Alex Job Racing has always had championship form, and following the 2012 American Le Mans Series presented by Tequila Patrón, the team added more hardware to its trophy case. The Porsche stalwart added the GT Challenge team championship to its list of accolades, including multiple GT titles nearly a decade ago. Team owner Alex Job, who also managed Lotus' foray into full-time GT racing in the ALMS in 2012, reflects on a dynamic season…
Q: Does this championship feel any different than those won in GT?
AJ: All of our championships were difficult to win. This one was especially so. We had to juggle five co-drivers (Jeroen Bleekemolen, Anthony Lazzaro, Jean-Louise Philippe, Dion von Moltke and Leh Keen) with Cooper MacNeil to get the results to win the championship. The Green Hornet team was very competitive all year, and TRG is always a threat. Cooper did a great job to keep focused on the championship even though he was driving with someone different at some of the key events. Leh was our anchor all season. He did a good job to help Cooper get acclimated to the ALMS competition and delivered some great results for us over the season.
Q: How difficult was it to balance the known quantity of the Porsche GTC car with the largely unknown Lotus?
A: It was not that difficult. We have been racing Porsches for the better part of 23 years. We know how to make them go fast. The Porsche 997 Cup car is a great car with a lot of technology. It is as low-maintenance as it gets at this level of sports car racing. Cooper and Leh did a great job all season to stay out of trouble. We didn't miss a single lap due to crash damage. That really helped us to focus on getting the most out of the car each race weekend.
The Lotus was new to us, but we have raced other cars [besides Porsches] in the past, most recently a Daytona Prototype in Grand-Am. We assembled a bespoke team for the Lotus effort. No crew members were shared on either effort in 2012, which is the way it has to be when running two professional teams. Racecars, at this level, require the same amount of attention to detail; we just had two with different badges and a different shape.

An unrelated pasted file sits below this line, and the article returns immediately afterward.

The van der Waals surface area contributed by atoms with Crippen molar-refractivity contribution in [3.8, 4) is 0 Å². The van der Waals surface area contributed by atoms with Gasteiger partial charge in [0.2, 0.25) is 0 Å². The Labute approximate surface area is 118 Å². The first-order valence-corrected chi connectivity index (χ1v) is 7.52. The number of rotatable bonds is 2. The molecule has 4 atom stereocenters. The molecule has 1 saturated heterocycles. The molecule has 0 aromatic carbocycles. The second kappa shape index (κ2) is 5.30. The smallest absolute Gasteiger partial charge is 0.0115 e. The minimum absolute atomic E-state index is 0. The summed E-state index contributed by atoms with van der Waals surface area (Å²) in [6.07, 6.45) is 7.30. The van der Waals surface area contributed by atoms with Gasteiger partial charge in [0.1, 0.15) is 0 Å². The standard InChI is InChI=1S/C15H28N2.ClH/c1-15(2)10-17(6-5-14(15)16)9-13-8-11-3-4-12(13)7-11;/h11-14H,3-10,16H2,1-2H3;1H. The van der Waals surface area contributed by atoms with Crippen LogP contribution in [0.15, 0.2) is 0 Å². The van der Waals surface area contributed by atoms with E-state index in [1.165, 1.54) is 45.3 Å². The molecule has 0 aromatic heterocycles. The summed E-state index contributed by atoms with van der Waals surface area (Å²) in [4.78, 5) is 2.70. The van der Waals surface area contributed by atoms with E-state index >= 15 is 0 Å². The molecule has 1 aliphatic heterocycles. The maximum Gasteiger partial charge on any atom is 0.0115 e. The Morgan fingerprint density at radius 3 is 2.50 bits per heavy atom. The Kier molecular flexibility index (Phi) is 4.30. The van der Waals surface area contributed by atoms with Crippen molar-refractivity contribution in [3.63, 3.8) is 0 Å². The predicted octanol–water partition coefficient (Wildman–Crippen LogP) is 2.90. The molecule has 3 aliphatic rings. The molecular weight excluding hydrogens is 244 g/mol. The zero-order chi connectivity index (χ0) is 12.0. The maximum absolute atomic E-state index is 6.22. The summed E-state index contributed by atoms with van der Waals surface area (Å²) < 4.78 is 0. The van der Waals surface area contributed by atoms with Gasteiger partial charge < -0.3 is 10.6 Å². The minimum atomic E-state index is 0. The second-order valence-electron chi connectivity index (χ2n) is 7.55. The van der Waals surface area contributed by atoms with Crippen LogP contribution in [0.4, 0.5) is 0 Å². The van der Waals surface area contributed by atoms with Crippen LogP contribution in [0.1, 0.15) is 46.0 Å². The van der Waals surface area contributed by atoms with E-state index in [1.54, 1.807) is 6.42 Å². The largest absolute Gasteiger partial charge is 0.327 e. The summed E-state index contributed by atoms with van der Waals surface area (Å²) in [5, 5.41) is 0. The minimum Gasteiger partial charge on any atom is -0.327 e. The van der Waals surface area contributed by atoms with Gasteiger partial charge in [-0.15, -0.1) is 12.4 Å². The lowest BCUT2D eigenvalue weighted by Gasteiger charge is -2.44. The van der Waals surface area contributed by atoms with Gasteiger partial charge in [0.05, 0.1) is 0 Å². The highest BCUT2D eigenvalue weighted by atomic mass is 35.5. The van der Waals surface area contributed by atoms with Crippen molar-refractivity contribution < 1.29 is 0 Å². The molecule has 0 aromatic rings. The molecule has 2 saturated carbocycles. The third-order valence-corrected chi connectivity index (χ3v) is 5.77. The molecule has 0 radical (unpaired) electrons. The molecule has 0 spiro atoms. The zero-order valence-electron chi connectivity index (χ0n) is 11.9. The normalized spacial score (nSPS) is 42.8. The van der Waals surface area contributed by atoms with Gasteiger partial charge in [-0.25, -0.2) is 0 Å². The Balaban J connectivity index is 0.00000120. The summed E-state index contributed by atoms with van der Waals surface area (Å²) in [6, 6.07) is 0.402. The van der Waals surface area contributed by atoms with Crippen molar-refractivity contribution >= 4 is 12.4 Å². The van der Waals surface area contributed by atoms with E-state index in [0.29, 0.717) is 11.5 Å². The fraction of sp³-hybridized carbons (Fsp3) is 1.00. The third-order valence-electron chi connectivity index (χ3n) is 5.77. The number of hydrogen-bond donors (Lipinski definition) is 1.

Q: Does running two different cars in two different classes make the GTC title seem more impressive?
A: I don't think so. Running two different brands in two different categories does not take away from the effort of winning at all. What it does is eliminate an in-team battle of running the same car, in the same category that are competing for the same trophy at the end of the season. When we raced Porsches in GT for years, we had two cars competing for the same season-ending honors. There was no A and B teams like exist in the ALMS now, except for Corvette, BMW and Extreme Speed. You are not only managing two front-line cars, but also trying to manage, four, six or eight top-line driver personalities as well which, sometimes, can be harder than preparing the cars.
Q: In your mind, what was the biggest key to winning the GTC championship?
A: The key to winning was the consistency of the driving performance of Cooper and Leh all season. Take VIR as an example. Cooper had the wheel at the start. There was a track-blocking incident in Turn 1 on the first lap, and he kept his head and took to the grass and slowly went around the wreck. He didn't put a scratch on the car. A young guy like that usually wants to make up several positions and pick his way through the wreck as fast as he can.
Another example was Canadian Tire Motorsport Park [Mosport]. Leh had never been there before. He took a measured approach, and although we qualified fourth, the guys brought it home in second. He didn't try to over drive the track – just took was given, and we came away with a great result. We won where we thought we could win and took the points the other races. The preparation of the car as well as our strategy was right on all season. At VIR, we got the fuel mileage strategy right and won it that way. The only disappointment was Petit Le Mans. It would have been nice to end with the guys on the podium.
Q: Are you satisfied with how the Lotus progressed from when it debuted at Long Beach?
A: I can't be satisfied with the way the Lotus progressed. As a racer I want to compete at the front of whatever class we are running that year. We just didn't have the funding we needed to go do the things we needed to help us get further up the field.
The platform of the Lotus Evora is promising, but we need to do some wind tunnel testing, and we also need some more torque out of the motor to get us in a more competitive position in the future. We did the best we could with the resources and timetable of developing the car as we raced it all season.
Q: Can you tell us what's on tap for both AJR programs in 2013?
A: We are committed to coming back in GTC to defend our 2012 title with the WeatherTech Racing Porsche. Cooper will be back driving, and we are going to announce the other driver probably during the Rolex weekend at the end of January. That campaign started this week with the Rolex 24 at Daytona test.
On the Lotus side, the marketing team is making inroads on improving our budget, and we have some commitments from Lotus in the UK on car improvements. Everything is looking positive for another year with the Lotus.